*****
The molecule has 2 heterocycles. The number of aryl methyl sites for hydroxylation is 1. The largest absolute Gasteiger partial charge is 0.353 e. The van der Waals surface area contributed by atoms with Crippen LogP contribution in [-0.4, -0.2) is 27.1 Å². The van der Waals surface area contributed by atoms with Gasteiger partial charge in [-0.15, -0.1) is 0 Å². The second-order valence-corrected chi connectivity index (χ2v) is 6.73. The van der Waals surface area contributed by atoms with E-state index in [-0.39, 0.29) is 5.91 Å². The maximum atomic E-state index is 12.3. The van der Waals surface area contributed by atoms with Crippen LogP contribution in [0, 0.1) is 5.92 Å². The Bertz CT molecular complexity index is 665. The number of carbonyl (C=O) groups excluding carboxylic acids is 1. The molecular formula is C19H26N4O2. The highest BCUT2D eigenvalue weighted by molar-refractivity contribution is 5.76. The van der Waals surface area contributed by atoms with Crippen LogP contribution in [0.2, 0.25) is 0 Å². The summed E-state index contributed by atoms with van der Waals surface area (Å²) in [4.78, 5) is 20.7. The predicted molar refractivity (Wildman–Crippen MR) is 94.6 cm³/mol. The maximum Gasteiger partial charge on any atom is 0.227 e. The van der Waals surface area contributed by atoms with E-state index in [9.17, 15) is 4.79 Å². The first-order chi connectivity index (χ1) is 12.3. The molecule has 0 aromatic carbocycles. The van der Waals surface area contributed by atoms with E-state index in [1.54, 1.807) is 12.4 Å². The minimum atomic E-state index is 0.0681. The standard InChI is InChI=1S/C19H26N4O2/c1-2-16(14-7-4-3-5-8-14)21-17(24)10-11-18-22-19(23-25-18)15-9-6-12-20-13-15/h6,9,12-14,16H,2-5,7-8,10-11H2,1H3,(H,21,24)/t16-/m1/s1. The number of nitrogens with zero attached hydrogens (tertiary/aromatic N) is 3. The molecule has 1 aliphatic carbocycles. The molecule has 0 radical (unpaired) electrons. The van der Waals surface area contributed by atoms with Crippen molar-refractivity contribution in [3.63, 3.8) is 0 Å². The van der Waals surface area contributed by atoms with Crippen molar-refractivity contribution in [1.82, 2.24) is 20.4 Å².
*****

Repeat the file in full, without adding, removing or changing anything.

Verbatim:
The molecule has 2 heterocycles. The number of aryl methyl sites for hydroxylation is 1. The largest absolute Gasteiger partial charge is 0.353 e. The van der Waals surface area contributed by atoms with Crippen LogP contribution in [-0.4, -0.2) is 27.1 Å². The van der Waals surface area contributed by atoms with Gasteiger partial charge in [-0.15, -0.1) is 0 Å². The second-order valence-corrected chi connectivity index (χ2v) is 6.73. The van der Waals surface area contributed by atoms with E-state index in [-0.39, 0.29) is 5.91 Å². The maximum atomic E-state index is 12.3. The van der Waals surface area contributed by atoms with Crippen LogP contribution in [0, 0.1) is 5.92 Å². The Bertz CT molecular complexity index is 665. The number of carbonyl (C=O) groups excluding carboxylic acids is 1. The molecular formula is C19H26N4O2. The highest BCUT2D eigenvalue weighted by molar-refractivity contribution is 5.76. The van der Waals surface area contributed by atoms with Crippen LogP contribution in [0.2, 0.25) is 0 Å². The summed E-state index contributed by atoms with van der Waals surface area (Å²) in [4.78, 5) is 20.7. The predicted molar refractivity (Wildman–Crippen MR) is 94.6 cm³/mol. The maximum Gasteiger partial charge on any atom is 0.227 e. The van der Waals surface area contributed by atoms with E-state index in [9.17, 15) is 4.79 Å². The first-order chi connectivity index (χ1) is 12.3. The molecule has 0 aromatic carbocycles. The van der Waals surface area contributed by atoms with E-state index in [1.54, 1.807) is 12.4 Å². The minimum atomic E-state index is 0.0681. The standard InChI is InChI=1S/C19H26N4O2/c1-2-16(14-7-4-3-5-8-14)21-17(24)10-11-18-22-19(23-25-18)15-9-6-12-20-13-15/h6,9,12-14,16H,2-5,7-8,10-11H2,1H3,(H,21,24)/t16-/m1/s1. The number of nitrogens with zero attached hydrogens (tertiary/aromatic N) is 3. The molecule has 1 aliphatic carbocycles. The molecule has 0 radical (unpaired) electrons. The van der Waals surface area contributed by atoms with Crippen molar-refractivity contribution in [3.63, 3.8) is 0 Å². The van der Waals surface area contributed by atoms with Crippen molar-refractivity contribution in [1.82, 2.24) is 20.4 Å².